Monday, 3 October 2011

Summer's last gasp


The lovely weather is slowly ebbing away, with rain and cooler air moving in from the north.  At this time of year, an Indian summer was never going to last long.  It's the last chance to enjoy summer's colour and brightness, as we move into the gentle mists and russets of autumn.  I took this photo a couple of weeks ago.  Even in the short time since then, the tubs and hanging baskets have drooped and died.

You can tell from the photo that this house, whilst in Saltaire, is not in the conservation area of the village.  It has a uPVC window frame and door.  That is definitely not allowed throughout most of the village as the houses are 'Grade II listed' and subject to stringent planning regulations.  But there is an area of land that was not developed by Sir Titus Salt as part of the village masterplan.  Under the leadership of Titus Salt Jnr, the governors of the Salts School built a new building (now known as the 'Exhibition Building' and forming part of Shipley College) to cater for Arts and Science.  They hoped to recoup the cost by staging a huge exhibition as part of Queen Victoria's Golden Jubilee in 1887.   The new building and the twelve acres of land surrounding it were used for trade stands, concert halls and all manner of exciting activities, including a 'pleasure ground' of rides and stalls.  When the exhibition was dismantled the land was sold for housing, so these houses behind the Exhibition Building are dated later than the rest of Saltaire, are different in design and style and are not included in the World Heritage Site.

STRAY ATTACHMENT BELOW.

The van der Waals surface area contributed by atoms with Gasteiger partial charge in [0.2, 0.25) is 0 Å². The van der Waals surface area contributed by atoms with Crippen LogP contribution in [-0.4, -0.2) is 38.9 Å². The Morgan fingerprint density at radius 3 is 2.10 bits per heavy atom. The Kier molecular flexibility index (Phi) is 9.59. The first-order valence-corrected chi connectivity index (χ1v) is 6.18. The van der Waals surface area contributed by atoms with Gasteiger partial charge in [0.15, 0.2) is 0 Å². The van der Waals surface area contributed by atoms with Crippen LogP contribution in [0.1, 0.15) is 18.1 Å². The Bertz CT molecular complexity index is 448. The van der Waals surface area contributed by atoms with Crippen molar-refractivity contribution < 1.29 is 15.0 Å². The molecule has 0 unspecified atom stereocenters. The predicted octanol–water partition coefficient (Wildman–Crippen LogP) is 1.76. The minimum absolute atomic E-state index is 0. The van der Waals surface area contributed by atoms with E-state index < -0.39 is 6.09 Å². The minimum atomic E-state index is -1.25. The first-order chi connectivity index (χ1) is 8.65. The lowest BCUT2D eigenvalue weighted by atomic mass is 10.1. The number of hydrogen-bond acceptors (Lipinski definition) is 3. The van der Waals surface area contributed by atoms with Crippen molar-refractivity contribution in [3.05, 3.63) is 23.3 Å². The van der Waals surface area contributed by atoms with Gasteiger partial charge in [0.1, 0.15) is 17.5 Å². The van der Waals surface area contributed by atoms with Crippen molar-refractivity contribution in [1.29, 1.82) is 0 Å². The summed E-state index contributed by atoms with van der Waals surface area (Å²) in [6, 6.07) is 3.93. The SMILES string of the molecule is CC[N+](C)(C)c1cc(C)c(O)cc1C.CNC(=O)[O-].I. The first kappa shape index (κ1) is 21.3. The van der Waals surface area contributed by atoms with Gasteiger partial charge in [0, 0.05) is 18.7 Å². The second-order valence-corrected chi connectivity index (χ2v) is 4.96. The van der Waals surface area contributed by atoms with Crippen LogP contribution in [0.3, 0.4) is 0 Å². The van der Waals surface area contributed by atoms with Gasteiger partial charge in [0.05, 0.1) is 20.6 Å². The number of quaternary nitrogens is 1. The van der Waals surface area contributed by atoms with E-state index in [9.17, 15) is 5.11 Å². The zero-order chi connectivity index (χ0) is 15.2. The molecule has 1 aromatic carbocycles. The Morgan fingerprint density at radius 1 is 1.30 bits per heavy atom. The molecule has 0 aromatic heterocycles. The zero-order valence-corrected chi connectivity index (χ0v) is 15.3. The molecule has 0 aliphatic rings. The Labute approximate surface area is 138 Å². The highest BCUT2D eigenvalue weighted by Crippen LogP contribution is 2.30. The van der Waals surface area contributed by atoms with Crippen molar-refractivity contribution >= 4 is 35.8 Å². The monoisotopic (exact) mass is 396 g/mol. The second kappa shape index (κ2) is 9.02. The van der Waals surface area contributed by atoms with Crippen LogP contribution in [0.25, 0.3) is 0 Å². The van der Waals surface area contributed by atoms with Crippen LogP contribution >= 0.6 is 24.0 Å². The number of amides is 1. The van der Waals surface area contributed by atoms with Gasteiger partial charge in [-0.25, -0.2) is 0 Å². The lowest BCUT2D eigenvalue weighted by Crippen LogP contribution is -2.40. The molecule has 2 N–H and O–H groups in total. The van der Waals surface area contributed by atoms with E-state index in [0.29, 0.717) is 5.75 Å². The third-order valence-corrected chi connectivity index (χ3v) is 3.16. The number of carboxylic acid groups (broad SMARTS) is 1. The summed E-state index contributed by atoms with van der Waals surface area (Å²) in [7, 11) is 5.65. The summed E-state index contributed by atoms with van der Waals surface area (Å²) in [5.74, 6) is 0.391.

13 comments:

  1. Still looks a pretty house to me - UPVC or no UPVC! My baskets have wilted and faded too, just a few petunias and lobelias hanging on. Have a good week.

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  2. This bench in this garden with those flowers... they sound like a small corner of paradise!

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  3. My house is ion a conservation area and the previous owners changed the windows just before it was made official. So I have the best of both worlds!

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  4. I noticed the window first thing, before I had time to read the text. I appreciate the savings in materials and maintenance, but I also like the looks of historically-accurate components. We put Hardy-Plank siding on our house, but you have to examine it closely to see it isn't wooden lap siding. Jim

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  5. This Is my Garden... The flowers are still going strong.

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  6. Such a pretty garden, Lindsay. Hope you don't mind me featuring it. It really stood out for me with the lovely co-ordinated colour scheme. If your tubs are still flourishing, you're doing very well. Mine are well past their best.

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  7. Still looks quite pretty to me even with the double glazing!

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  8. A beautiful capture of the last lingering colours of Summer - I love reading about the history of your wonderful town.
    Have a safe and enjoyable week!

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  9. I comment every year that everything is at it's peak when the cold snaps it dead. It's a little sad! Although, I do love the cooler weather!

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  10. Yes, I do like the more authentic architecture, but everyone can't afford it and this place looks very well tended and attractive.

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  11. How beautiful! That photo makes me happy! :-)

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  12. Even though not historically accurate, the white is very crisp against the brick, especially with those beautiful flowers. ~Lili

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  13. I don't mind at all about you including the photo.I was suprised to see it. Thank you.

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